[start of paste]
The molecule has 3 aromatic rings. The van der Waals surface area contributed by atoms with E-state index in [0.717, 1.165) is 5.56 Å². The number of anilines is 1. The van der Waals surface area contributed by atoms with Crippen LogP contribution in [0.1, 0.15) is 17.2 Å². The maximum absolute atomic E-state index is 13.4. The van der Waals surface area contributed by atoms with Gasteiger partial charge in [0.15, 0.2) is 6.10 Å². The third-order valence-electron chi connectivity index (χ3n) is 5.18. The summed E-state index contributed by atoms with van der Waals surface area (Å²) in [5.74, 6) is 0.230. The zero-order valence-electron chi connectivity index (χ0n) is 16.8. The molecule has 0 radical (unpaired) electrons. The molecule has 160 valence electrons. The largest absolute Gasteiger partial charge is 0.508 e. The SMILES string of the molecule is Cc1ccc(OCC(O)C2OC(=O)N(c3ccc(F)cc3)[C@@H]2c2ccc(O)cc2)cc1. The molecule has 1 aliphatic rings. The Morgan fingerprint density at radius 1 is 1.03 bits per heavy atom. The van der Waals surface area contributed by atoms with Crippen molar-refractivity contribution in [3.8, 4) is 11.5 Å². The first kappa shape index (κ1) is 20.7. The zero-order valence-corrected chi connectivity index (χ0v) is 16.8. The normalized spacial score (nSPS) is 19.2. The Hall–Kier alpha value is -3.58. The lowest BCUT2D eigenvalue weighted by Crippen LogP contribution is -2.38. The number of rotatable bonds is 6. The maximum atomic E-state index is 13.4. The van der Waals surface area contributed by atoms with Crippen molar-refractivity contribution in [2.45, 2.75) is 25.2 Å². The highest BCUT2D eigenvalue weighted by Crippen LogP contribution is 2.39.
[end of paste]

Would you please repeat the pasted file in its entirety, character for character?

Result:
The molecule has 3 aromatic rings. The van der Waals surface area contributed by atoms with E-state index in [0.717, 1.165) is 5.56 Å². The number of anilines is 1. The van der Waals surface area contributed by atoms with Crippen LogP contribution in [0.1, 0.15) is 17.2 Å². The maximum absolute atomic E-state index is 13.4. The van der Waals surface area contributed by atoms with Gasteiger partial charge in [0.15, 0.2) is 6.10 Å². The third-order valence-electron chi connectivity index (χ3n) is 5.18. The summed E-state index contributed by atoms with van der Waals surface area (Å²) in [5.74, 6) is 0.230. The zero-order valence-electron chi connectivity index (χ0n) is 16.8. The molecule has 0 radical (unpaired) electrons. The molecule has 160 valence electrons. The largest absolute Gasteiger partial charge is 0.508 e. The SMILES string of the molecule is Cc1ccc(OCC(O)C2OC(=O)N(c3ccc(F)cc3)[C@@H]2c2ccc(O)cc2)cc1. The molecule has 1 aliphatic rings. The Morgan fingerprint density at radius 1 is 1.03 bits per heavy atom. The van der Waals surface area contributed by atoms with Crippen molar-refractivity contribution in [3.8, 4) is 11.5 Å². The first kappa shape index (κ1) is 20.7. The zero-order valence-corrected chi connectivity index (χ0v) is 16.8. The normalized spacial score (nSPS) is 19.2. The Hall–Kier alpha value is -3.58. The lowest BCUT2D eigenvalue weighted by Crippen LogP contribution is -2.38. The number of rotatable bonds is 6. The maximum atomic E-state index is 13.4. The van der Waals surface area contributed by atoms with Crippen molar-refractivity contribution in [2.45, 2.75) is 25.2 Å². The highest BCUT2D eigenvalue weighted by Crippen LogP contribution is 2.39.